Department of Commerce

Thermostat +3 summertime, -3 in winter

I'm tired of having to wear long sleeve shirts in July and short sleeve shirts in January.

 

It doesn't need to be 70 in the summer, which is exactly what my cubicle thermometer says right now. 72-74 would be fine.

 

And keep it a bit cooler in the winter as well. Shoot for 68-70, not 74-76 ... which is what i was seeing last winter.

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Executive Office of the President

Moderate use of air conditioning and heating

In a city as hot and humid as Washington, DC, the difference between what is comfortable to wear outside, and what is comfortable to wear inside, can be drastic. Having the air conditioning turned up so high in the building that I need to keep a sweater in my desk and take afternoon walks outside to warm up is a waste of energy, as well as being uncomfortable. Install adjustable thermostats in buildings - even the old ...more »

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Department of State

Energy conservation at the office

The lights and air conditioning are always left on at the end of the day, ostensibly for "security reasons," so that security guards can turn it all of at the end of the day. If lighting were motion activated and air conditioning were also tied to lighting, then we would stop wasting light and cool air on areas without people.

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Department of Health and Human Services

Brrr...it's cold in here!

In the last week, DC has had day after day of record high temperatures, with the heat index soaring past 100 on a daily basis. Heat warnings, sweaty metro rides, and sweltering walks have abounded as thousands of government employees have gone to work during these hottest of days. Inside the halls of the HHS Aerospace Building, however, the temperature has been something much more akin to arctic. As I walk through the ...more »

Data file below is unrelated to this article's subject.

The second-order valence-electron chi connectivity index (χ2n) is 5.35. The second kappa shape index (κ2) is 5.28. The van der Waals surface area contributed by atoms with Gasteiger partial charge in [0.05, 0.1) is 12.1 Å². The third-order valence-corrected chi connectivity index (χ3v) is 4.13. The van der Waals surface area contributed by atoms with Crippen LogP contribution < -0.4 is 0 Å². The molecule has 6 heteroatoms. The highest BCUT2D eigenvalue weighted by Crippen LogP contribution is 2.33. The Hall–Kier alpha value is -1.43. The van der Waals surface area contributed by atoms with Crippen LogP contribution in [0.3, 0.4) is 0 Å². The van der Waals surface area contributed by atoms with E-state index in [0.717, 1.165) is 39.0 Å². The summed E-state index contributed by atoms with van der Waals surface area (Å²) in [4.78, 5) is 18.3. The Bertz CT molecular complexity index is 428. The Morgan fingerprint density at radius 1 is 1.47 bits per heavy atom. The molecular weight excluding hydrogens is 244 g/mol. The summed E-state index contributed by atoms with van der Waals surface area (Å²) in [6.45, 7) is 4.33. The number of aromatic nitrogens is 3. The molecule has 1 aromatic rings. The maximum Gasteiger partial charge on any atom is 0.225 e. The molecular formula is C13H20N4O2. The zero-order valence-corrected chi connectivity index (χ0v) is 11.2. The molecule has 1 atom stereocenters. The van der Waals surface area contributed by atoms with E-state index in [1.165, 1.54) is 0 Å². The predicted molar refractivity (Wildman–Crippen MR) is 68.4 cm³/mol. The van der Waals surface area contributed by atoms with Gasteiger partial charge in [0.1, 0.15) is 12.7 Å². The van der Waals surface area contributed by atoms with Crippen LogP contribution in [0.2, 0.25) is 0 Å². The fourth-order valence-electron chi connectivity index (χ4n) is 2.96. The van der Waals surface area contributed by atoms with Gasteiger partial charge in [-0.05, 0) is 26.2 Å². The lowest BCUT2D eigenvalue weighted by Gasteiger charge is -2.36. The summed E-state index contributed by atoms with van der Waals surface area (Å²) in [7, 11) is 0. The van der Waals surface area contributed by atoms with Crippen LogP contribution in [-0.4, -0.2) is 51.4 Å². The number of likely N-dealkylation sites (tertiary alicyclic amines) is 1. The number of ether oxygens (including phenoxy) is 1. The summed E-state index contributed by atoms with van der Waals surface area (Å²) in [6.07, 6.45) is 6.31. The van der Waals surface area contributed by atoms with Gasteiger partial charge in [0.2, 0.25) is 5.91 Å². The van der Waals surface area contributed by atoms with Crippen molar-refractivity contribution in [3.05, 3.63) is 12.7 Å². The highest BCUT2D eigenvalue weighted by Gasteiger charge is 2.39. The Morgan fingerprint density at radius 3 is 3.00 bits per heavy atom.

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Legislative Branch

Limit Air Conditioning: Always TOO cold/TOO hot

If you are sitting in a government facility right now, you probably know what I am talking about. Already having talked with many (public) elem., jr. high, high school, (and even college) students, I observed that most complained how they have to bring a jacket during summer and that they are steamed in the classrooms during winter and so it is very confusing to choose what to wear. Additionally, the people working in ...more »

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Department of Energy

No Suits and Ties in the Summer

Federal government buildings are kept incredibly cool in the summer - one could even say the temperature inside Federal buildings is downright cold in June, July, and August! Constituents and citizens entering the buildings wearing typical summer-wear are quickly shivering. The Federal government uses an enormous amount of power to keep government buildings so cold in the summer. High power usage costs the government ...more »

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Department of State